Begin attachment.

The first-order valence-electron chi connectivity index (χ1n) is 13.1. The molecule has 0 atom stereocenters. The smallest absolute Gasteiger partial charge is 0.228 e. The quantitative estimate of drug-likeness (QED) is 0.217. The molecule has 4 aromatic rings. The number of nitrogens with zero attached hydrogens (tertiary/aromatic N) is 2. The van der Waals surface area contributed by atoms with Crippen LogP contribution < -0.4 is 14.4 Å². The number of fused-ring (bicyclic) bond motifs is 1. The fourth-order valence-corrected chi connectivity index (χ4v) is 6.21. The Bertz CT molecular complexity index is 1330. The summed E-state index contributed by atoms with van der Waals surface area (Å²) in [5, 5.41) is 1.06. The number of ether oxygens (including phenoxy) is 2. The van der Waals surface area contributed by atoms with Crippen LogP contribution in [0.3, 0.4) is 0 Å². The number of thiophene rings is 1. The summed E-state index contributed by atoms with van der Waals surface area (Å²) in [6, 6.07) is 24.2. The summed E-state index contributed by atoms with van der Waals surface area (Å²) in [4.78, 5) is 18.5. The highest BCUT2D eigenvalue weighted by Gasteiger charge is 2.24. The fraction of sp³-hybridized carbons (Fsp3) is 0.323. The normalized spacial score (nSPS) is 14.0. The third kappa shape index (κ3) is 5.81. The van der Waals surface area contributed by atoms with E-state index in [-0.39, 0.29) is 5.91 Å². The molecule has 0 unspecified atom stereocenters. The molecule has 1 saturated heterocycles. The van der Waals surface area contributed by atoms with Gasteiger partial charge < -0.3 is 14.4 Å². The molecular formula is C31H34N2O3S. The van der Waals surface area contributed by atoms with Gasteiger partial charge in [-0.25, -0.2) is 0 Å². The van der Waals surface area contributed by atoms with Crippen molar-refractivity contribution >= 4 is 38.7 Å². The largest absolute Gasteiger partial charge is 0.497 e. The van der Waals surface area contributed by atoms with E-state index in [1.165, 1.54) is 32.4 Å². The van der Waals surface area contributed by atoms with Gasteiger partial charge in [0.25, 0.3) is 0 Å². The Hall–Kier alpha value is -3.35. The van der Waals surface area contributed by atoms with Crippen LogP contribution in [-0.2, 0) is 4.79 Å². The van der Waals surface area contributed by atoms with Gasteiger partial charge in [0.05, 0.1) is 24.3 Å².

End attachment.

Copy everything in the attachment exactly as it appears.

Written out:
The first-order valence-electron chi connectivity index (χ1n) is 13.1. The molecule has 0 atom stereocenters. The smallest absolute Gasteiger partial charge is 0.228 e. The quantitative estimate of drug-likeness (QED) is 0.217. The molecule has 4 aromatic rings. The number of nitrogens with zero attached hydrogens (tertiary/aromatic N) is 2. The van der Waals surface area contributed by atoms with Crippen LogP contribution < -0.4 is 14.4 Å². The number of fused-ring (bicyclic) bond motifs is 1. The fourth-order valence-corrected chi connectivity index (χ4v) is 6.21. The Bertz CT molecular complexity index is 1330. The summed E-state index contributed by atoms with van der Waals surface area (Å²) in [5, 5.41) is 1.06. The number of ether oxygens (including phenoxy) is 2. The van der Waals surface area contributed by atoms with Crippen LogP contribution in [0.3, 0.4) is 0 Å². The number of thiophene rings is 1. The summed E-state index contributed by atoms with van der Waals surface area (Å²) in [6, 6.07) is 24.2. The summed E-state index contributed by atoms with van der Waals surface area (Å²) in [4.78, 5) is 18.5. The highest BCUT2D eigenvalue weighted by Gasteiger charge is 2.24. The fraction of sp³-hybridized carbons (Fsp3) is 0.323. The normalized spacial score (nSPS) is 14.0. The third kappa shape index (κ3) is 5.81. The van der Waals surface area contributed by atoms with E-state index in [-0.39, 0.29) is 5.91 Å². The molecule has 0 unspecified atom stereocenters. The molecule has 1 saturated heterocycles. The van der Waals surface area contributed by atoms with Gasteiger partial charge < -0.3 is 14.4 Å². The molecular formula is C31H34N2O3S. The van der Waals surface area contributed by atoms with Gasteiger partial charge in [-0.25, -0.2) is 0 Å². The van der Waals surface area contributed by atoms with Crippen molar-refractivity contribution >= 4 is 38.7 Å². The largest absolute Gasteiger partial charge is 0.497 e. The van der Waals surface area contributed by atoms with E-state index in [1.165, 1.54) is 32.4 Å². The van der Waals surface area contributed by atoms with Gasteiger partial charge in [0.25, 0.3) is 0 Å². The Hall–Kier alpha value is -3.35. The van der Waals surface area contributed by atoms with Crippen LogP contribution in [-0.2, 0) is 4.79 Å². The van der Waals surface area contributed by atoms with Gasteiger partial charge in [0.05, 0.1) is 24.3 Å².